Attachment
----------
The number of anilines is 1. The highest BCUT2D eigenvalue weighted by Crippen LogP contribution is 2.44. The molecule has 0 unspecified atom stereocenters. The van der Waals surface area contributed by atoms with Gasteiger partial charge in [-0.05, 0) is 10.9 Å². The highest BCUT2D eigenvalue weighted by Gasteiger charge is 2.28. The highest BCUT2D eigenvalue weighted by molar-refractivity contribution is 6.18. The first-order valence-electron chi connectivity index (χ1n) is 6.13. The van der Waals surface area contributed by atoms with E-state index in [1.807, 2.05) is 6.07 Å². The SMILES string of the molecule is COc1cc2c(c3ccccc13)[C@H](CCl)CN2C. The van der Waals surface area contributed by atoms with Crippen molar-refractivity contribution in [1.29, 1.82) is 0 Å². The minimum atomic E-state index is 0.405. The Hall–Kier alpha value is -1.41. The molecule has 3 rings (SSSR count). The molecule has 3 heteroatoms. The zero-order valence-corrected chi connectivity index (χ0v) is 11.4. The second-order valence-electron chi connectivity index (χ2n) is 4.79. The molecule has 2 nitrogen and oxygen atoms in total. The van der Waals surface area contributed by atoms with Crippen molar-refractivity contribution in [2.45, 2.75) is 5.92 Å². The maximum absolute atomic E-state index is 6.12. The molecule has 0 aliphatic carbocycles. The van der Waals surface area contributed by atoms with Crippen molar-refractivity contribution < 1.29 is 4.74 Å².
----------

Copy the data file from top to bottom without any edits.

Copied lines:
The number of anilines is 1. The highest BCUT2D eigenvalue weighted by Crippen LogP contribution is 2.44. The molecule has 0 unspecified atom stereocenters. The van der Waals surface area contributed by atoms with Gasteiger partial charge in [-0.05, 0) is 10.9 Å². The highest BCUT2D eigenvalue weighted by Gasteiger charge is 2.28. The highest BCUT2D eigenvalue weighted by molar-refractivity contribution is 6.18. The first-order valence-electron chi connectivity index (χ1n) is 6.13. The van der Waals surface area contributed by atoms with E-state index in [1.807, 2.05) is 6.07 Å². The SMILES string of the molecule is COc1cc2c(c3ccccc13)[C@H](CCl)CN2C. The van der Waals surface area contributed by atoms with Crippen molar-refractivity contribution in [1.29, 1.82) is 0 Å². The minimum atomic E-state index is 0.405. The Hall–Kier alpha value is -1.41. The molecule has 3 rings (SSSR count). The molecule has 3 heteroatoms. The zero-order valence-corrected chi connectivity index (χ0v) is 11.4. The second-order valence-electron chi connectivity index (χ2n) is 4.79. The molecule has 2 nitrogen and oxygen atoms in total. The van der Waals surface area contributed by atoms with Crippen molar-refractivity contribution in [2.45, 2.75) is 5.92 Å². The maximum absolute atomic E-state index is 6.12. The molecule has 0 aliphatic carbocycles. The van der Waals surface area contributed by atoms with Crippen molar-refractivity contribution < 1.29 is 4.74 Å².